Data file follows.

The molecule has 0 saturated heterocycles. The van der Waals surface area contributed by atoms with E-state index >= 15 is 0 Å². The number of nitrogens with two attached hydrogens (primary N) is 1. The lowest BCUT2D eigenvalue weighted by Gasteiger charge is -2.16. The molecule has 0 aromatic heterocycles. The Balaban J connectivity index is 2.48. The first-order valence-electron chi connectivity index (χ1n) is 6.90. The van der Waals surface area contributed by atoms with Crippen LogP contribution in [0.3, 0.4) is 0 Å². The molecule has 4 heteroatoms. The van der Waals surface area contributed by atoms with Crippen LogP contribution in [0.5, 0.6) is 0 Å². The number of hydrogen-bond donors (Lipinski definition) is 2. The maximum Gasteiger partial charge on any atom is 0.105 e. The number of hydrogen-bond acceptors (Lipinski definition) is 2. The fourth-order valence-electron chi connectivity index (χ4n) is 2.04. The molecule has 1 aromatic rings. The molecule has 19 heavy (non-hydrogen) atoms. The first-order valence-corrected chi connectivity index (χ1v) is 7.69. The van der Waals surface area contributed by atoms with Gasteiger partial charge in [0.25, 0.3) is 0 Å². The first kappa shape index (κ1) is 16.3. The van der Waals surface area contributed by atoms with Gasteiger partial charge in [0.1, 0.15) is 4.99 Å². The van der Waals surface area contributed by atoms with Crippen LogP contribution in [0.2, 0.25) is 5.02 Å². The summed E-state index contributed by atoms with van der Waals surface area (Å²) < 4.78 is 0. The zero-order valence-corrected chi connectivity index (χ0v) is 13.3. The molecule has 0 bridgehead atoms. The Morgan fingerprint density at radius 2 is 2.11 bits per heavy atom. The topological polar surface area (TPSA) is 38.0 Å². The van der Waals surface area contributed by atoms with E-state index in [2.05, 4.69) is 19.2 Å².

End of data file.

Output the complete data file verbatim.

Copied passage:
The molecule has 0 saturated heterocycles. The van der Waals surface area contributed by atoms with E-state index >= 15 is 0 Å². The number of nitrogens with two attached hydrogens (primary N) is 1. The lowest BCUT2D eigenvalue weighted by Gasteiger charge is -2.16. The molecule has 0 aromatic heterocycles. The Balaban J connectivity index is 2.48. The first-order valence-electron chi connectivity index (χ1n) is 6.90. The van der Waals surface area contributed by atoms with Crippen LogP contribution in [0.3, 0.4) is 0 Å². The molecule has 4 heteroatoms. The van der Waals surface area contributed by atoms with Crippen LogP contribution in [0.5, 0.6) is 0 Å². The number of hydrogen-bond donors (Lipinski definition) is 2. The maximum Gasteiger partial charge on any atom is 0.105 e. The number of hydrogen-bond acceptors (Lipinski definition) is 2. The fourth-order valence-electron chi connectivity index (χ4n) is 2.04. The molecule has 1 aromatic rings. The molecule has 19 heavy (non-hydrogen) atoms. The first-order valence-corrected chi connectivity index (χ1v) is 7.69. The van der Waals surface area contributed by atoms with Gasteiger partial charge in [0.25, 0.3) is 0 Å². The first kappa shape index (κ1) is 16.3. The van der Waals surface area contributed by atoms with Gasteiger partial charge in [0.1, 0.15) is 4.99 Å². The van der Waals surface area contributed by atoms with Crippen LogP contribution in [0.2, 0.25) is 5.02 Å². The summed E-state index contributed by atoms with van der Waals surface area (Å²) < 4.78 is 0. The zero-order valence-corrected chi connectivity index (χ0v) is 13.3. The molecule has 0 bridgehead atoms. The Morgan fingerprint density at radius 2 is 2.11 bits per heavy atom. The topological polar surface area (TPSA) is 38.0 Å². The van der Waals surface area contributed by atoms with E-state index in [2.05, 4.69) is 19.2 Å².